Did you hear the one about the actuary and the federal regulator who walked into the bar? No? Neither has anyone else. Which is why attention to the health reform law is dropping off the cliff now that all the "death panel" jokes are forgotten. Yet what’s happening now, as reams of specific rules and regulations are written to make the law come to life, is at least as important as the long legislative battle. When you see a news story about "health reform regulations," you’ve got a pocketbook reason to read it instead of hunting up the "squirrel love" slide show again on YouTube.
Here’s a tiny specific example. What’s "medical care?" How would you define it? How would an insurance company define it? One of the immediately effective parts of the new law is a demand that insurance companies get more efficient, spending more of your premium on health care and less on administration and profit. So the definition of what health care is will make billions of dollars of difference in what we pay for health coverage in the next few years. The Department of Health and Human Services sent out pages of questions last week seeking comment on that one section of the new law.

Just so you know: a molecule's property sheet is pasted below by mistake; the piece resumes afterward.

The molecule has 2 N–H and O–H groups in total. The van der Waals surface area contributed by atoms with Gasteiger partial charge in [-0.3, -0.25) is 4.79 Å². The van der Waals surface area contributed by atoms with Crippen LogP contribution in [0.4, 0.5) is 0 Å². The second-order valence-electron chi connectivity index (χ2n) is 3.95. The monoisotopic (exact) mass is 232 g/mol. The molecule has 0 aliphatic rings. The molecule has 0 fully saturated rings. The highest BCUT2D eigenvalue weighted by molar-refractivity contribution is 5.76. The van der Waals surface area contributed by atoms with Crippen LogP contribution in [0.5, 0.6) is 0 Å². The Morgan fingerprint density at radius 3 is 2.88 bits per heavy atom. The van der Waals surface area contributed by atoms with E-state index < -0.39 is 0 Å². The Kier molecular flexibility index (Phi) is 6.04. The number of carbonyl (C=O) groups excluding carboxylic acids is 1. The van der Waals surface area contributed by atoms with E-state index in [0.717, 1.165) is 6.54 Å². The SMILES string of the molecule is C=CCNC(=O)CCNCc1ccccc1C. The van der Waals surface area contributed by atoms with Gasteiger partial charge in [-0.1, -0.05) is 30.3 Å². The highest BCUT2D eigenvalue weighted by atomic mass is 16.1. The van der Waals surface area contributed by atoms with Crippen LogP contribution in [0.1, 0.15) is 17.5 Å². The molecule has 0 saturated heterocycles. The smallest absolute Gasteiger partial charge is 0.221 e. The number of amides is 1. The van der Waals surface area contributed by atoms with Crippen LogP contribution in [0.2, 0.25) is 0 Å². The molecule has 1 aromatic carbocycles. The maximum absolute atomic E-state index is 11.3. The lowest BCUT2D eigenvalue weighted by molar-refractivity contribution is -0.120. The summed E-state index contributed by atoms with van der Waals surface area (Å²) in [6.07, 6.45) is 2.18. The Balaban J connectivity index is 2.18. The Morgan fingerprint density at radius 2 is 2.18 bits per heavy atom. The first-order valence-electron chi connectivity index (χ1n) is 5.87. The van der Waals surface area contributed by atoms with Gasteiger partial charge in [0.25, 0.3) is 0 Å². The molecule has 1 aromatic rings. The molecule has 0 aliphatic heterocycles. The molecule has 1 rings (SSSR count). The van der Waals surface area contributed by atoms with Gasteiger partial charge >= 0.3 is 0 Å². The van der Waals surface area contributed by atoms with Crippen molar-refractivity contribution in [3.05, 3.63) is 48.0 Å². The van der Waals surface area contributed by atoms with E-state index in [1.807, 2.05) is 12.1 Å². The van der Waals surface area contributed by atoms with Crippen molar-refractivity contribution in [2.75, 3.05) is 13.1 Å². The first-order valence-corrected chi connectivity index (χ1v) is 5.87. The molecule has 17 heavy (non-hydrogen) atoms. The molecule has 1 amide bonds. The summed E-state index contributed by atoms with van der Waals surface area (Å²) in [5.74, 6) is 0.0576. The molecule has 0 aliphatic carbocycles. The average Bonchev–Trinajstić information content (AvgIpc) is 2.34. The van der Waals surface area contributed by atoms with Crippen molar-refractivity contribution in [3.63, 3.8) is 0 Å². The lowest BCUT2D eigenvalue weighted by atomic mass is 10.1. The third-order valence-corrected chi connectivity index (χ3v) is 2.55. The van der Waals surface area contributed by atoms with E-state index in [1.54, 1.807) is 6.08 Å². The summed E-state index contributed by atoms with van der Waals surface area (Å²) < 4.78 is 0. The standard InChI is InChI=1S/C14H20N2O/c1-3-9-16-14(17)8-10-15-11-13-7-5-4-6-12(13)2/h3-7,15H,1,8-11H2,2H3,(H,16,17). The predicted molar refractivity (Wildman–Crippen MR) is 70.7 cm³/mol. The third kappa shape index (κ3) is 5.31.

The law says the definition of what consititutes health care and what is defined as "administration" will be written by the National Association of Insurance Commissioners (NAIC), and "certified" by the Department of Health and Human Services. Sounds reasonable — state-level public servants will apply their expertise and make a balanced decistion, right? But the truth is that NAIC members and staff move in and out of jobs in the insurance industry, and the industry largely funds the activity of the NAIC. The NAIC is a private body, and doesn’t have to make its deliberations public.
So granting the NAIC the power to define health care is an insurance lobbyist’s victory. Insurance companies like Wellpoint are already writing their own definitions and applying them retroactively to shove what used to be administrative work into the "health care" column. Here’s what we wrote about that sneaky move.
Here at Consumer Watchdog, we’re spending hours and hours deep in technical language, hoping to persuade the Department of Health and Human Services that it has the power to guide the writing of these definitions, the power to make the process open to the public, and the power to rewrite a bad definition.
All because of one multibillion-dollar phrase.
The glory part of passing a health reform law is over, but the mischief is just beginning.